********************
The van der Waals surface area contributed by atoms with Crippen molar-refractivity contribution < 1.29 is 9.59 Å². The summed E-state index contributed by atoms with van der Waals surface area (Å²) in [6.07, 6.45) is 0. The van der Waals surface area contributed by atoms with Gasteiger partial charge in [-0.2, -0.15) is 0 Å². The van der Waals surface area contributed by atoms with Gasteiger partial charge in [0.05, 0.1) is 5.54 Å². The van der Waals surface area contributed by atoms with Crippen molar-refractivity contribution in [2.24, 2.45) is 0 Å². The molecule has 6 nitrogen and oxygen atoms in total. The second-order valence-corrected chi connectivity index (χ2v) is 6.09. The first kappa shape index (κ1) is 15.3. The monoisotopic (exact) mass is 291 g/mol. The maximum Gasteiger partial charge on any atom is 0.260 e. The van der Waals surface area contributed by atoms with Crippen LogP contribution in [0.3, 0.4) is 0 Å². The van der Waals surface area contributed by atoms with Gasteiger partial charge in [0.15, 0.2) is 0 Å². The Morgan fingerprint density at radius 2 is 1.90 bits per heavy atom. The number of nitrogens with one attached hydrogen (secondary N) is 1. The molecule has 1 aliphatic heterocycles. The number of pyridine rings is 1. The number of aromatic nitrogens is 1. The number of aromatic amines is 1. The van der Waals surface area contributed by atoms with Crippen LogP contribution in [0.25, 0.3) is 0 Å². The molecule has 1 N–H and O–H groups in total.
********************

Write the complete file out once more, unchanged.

The van der Waals surface area contributed by atoms with Crippen molar-refractivity contribution < 1.29 is 9.59 Å². The summed E-state index contributed by atoms with van der Waals surface area (Å²) in [6.07, 6.45) is 0. The van der Waals surface area contributed by atoms with Gasteiger partial charge in [-0.2, -0.15) is 0 Å². The van der Waals surface area contributed by atoms with Gasteiger partial charge in [0.05, 0.1) is 5.54 Å². The van der Waals surface area contributed by atoms with Crippen molar-refractivity contribution in [2.24, 2.45) is 0 Å². The molecule has 6 nitrogen and oxygen atoms in total. The second-order valence-corrected chi connectivity index (χ2v) is 6.09. The first kappa shape index (κ1) is 15.3. The monoisotopic (exact) mass is 291 g/mol. The maximum Gasteiger partial charge on any atom is 0.260 e. The van der Waals surface area contributed by atoms with Crippen LogP contribution in [0.3, 0.4) is 0 Å². The van der Waals surface area contributed by atoms with Gasteiger partial charge in [0.15, 0.2) is 0 Å². The Morgan fingerprint density at radius 2 is 1.90 bits per heavy atom. The number of nitrogens with one attached hydrogen (secondary N) is 1. The molecule has 1 aliphatic heterocycles. The number of pyridine rings is 1. The number of aromatic nitrogens is 1. The number of aromatic amines is 1. The van der Waals surface area contributed by atoms with Crippen LogP contribution in [0.25, 0.3) is 0 Å². The molecule has 1 N–H and O–H groups in total.